Three years ago the mosquito-disease control world was abuzz with news of a promising new method to prevent mosquitoes from carrying, and passing on, dengue to humans. It involved infecting mosquitoes with Wolbachia, a bacterium commonly carried by a variety of insects around the world, and then releasing them into the wild.
Scientists discovered that when mosquitoes are infected with Wolbachia, their lifespan was halved and their ability to transmit dengue was greatly reduced, although the exact mechanism behind those effects wasn’t understood.
And given that, for mosquitoes – Wolbachia is a sexually transmitted disease – it was expected that wouldn’t take long after releasing a relatively small number of infected mozzies to start a local epidemic. We looked at some of these early trials back in 2011, with A Mosquito STD To Fight Dengue & A Sexually Transmitted Disease Cure).
And the early results were impressive. In early 2011 scientists in Queensland, Australia began releasing thousands of Wolbachia infected mosquitoes each week into the remote communities of Gordonvale and Yorkeys Knob, and within weeks infected mosquitoes overran the uninfected mosquito population in both test environments.
When an infected male mosquito mates with an uninfected female, the resultant fertilized eggs will fail to mature due to an abnormality known as cytoplasmic incompatibility (CI). Only the offspring from the union between already infected parents survive.
Since the Wolbachia infection is passed down from one generation to the next, that was expected to give the Wolbachia infected mosquitoes quite an evolutionary advantage.
And over the past couple of years hopes have even been raised that Wolbachia might be used to control malaria as well, as laboratory studies showed that infected anopheles stephensi mosquitoes developed resistance to malarial infection.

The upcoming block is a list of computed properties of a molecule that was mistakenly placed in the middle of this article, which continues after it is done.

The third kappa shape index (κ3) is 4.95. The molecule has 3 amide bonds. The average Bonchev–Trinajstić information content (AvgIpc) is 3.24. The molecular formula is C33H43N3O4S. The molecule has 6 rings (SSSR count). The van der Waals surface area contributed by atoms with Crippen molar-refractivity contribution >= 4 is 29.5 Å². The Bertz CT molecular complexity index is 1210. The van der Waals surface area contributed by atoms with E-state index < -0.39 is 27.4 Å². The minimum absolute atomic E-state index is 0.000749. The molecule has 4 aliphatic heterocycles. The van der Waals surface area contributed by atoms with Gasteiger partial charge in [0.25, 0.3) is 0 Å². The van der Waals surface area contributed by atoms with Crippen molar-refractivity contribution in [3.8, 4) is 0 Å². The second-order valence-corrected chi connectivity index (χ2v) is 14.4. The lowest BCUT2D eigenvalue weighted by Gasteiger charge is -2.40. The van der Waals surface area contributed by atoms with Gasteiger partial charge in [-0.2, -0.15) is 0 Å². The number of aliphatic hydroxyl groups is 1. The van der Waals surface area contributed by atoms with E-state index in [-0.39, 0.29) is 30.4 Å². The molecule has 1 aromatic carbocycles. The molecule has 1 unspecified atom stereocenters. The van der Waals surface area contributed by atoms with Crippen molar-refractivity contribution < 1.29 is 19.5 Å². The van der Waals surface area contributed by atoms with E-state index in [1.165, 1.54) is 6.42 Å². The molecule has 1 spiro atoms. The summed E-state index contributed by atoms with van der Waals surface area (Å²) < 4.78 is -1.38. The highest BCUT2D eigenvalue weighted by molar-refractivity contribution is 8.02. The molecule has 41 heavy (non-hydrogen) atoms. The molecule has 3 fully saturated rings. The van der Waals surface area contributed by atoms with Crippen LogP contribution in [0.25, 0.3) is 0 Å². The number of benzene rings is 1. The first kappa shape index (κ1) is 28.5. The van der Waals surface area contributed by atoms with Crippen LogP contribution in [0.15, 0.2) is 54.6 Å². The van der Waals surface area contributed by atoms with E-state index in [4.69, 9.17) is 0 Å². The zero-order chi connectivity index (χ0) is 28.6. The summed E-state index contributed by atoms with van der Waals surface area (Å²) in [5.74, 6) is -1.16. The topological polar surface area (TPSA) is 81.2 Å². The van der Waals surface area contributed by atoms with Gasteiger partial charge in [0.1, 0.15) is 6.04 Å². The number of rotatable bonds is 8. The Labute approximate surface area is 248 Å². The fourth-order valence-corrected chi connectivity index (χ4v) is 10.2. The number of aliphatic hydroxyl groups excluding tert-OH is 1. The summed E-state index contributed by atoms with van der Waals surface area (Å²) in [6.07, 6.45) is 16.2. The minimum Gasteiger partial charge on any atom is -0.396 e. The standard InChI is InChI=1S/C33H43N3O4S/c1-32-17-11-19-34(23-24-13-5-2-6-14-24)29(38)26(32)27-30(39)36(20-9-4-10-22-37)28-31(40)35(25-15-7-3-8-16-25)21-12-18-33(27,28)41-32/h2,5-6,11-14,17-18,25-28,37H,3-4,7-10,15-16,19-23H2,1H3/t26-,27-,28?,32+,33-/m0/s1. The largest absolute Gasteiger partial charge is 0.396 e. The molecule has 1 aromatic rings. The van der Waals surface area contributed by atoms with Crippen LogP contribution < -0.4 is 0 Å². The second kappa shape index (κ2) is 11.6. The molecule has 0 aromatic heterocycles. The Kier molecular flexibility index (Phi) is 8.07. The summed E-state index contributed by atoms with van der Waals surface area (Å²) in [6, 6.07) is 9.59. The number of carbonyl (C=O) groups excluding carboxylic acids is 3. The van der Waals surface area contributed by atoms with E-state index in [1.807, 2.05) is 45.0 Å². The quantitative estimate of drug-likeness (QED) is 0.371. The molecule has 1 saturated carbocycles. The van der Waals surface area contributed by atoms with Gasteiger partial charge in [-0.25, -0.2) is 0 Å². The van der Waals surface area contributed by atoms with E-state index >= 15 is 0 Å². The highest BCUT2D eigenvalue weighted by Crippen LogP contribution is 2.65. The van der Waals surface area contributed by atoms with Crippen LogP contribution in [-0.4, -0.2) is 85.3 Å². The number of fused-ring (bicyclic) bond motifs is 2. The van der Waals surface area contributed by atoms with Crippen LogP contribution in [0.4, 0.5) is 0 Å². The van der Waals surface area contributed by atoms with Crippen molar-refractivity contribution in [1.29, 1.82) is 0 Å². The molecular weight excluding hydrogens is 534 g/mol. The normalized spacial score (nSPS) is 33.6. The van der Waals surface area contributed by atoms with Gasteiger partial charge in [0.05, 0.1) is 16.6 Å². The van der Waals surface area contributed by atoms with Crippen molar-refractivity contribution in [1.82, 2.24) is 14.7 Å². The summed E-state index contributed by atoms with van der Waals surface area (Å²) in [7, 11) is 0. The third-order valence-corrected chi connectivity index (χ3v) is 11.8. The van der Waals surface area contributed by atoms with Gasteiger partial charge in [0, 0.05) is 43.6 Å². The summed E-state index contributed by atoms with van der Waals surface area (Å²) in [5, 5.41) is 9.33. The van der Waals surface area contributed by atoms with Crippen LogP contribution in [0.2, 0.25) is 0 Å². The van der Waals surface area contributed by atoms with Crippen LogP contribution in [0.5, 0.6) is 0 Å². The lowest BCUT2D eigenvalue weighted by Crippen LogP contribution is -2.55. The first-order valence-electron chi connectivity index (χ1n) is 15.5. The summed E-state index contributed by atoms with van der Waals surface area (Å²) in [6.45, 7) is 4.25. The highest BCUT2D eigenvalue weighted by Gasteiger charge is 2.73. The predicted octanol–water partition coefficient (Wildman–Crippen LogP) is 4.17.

+Wolbachia is a maternally transmitted symbiotic bacterium of insects that has been proposed as a potential agent for the control of insect-transmitted diseases. One of the major limitations preventing the development of Wolbachia for malaria control has been the inability to establish inherited infections of Wolbachia in anopheline mosquitoes. Here, we report the establishment of a stable Wolbachia infection in an important malaria vector, Anopheles stephensi. In A. stephensi, Wolbachia strain wAlbB displays both perfect maternal transmission and the ability to induce high levels of cytoplasmic incompatibility. Seeding of naturally uninfected A. stephensi populations with infected females repeatedly resulted in Wolbachia invasion of laboratory mosquito populations. Furthermore, wAlbB conferred resistance in the mosquito to the human malaria parasite Plasmodium falciparum.
While Wolbachia’s stock is riding high, yesterday a study published in PLoS Neglected Tropical Diseases raises a bit of an unexpected red flag.
Researchers from Penn State, the University of Maryland, New York’s DOH and the State University of New York at Albany infected Culex tarsalis mosquitoes with Wolbachia and then allowed them to dine on West Nile Virus infected blood, fully expecting to see the same reduction in viral carriage as observed with dengue.
Instead, they found quite the opposite:
Wolbachia Enhances West Nile Virus (WNV) Infection in the Mosquito Culex tarsalis
Brittany L. Dodson, Grant L. Hughes, Oluwatobi Paul, Amy C. Matacchiero, Laura D. Kramer, Jason L. Rasgon mail
Published: July 10, 2014 DOI: 10.1371/journal.pntd.0002965
Novel strategies are required to control mosquitoes and the pathogens they transmit. One attractive approach involves maternally inherited endosymbiotic Wolbachia bacteria. After artificial infection with Wolbachia, many mosquitoes become refractory to infection and transmission of diverse pathogens. We evaluated the effects of Wolbachia (wAlbB strain) on infection, dissemination and transmission of West Nile virus (WNV) in the naturally uninfected mosquito Culex tarsalis, which is an important WNV vector in North America. After inoculation into adult female mosquitoes, Wolbachia reached high titers and disseminated widely to numerous tissues including the head, thoracic flight muscles, fat body and ovarian follicles.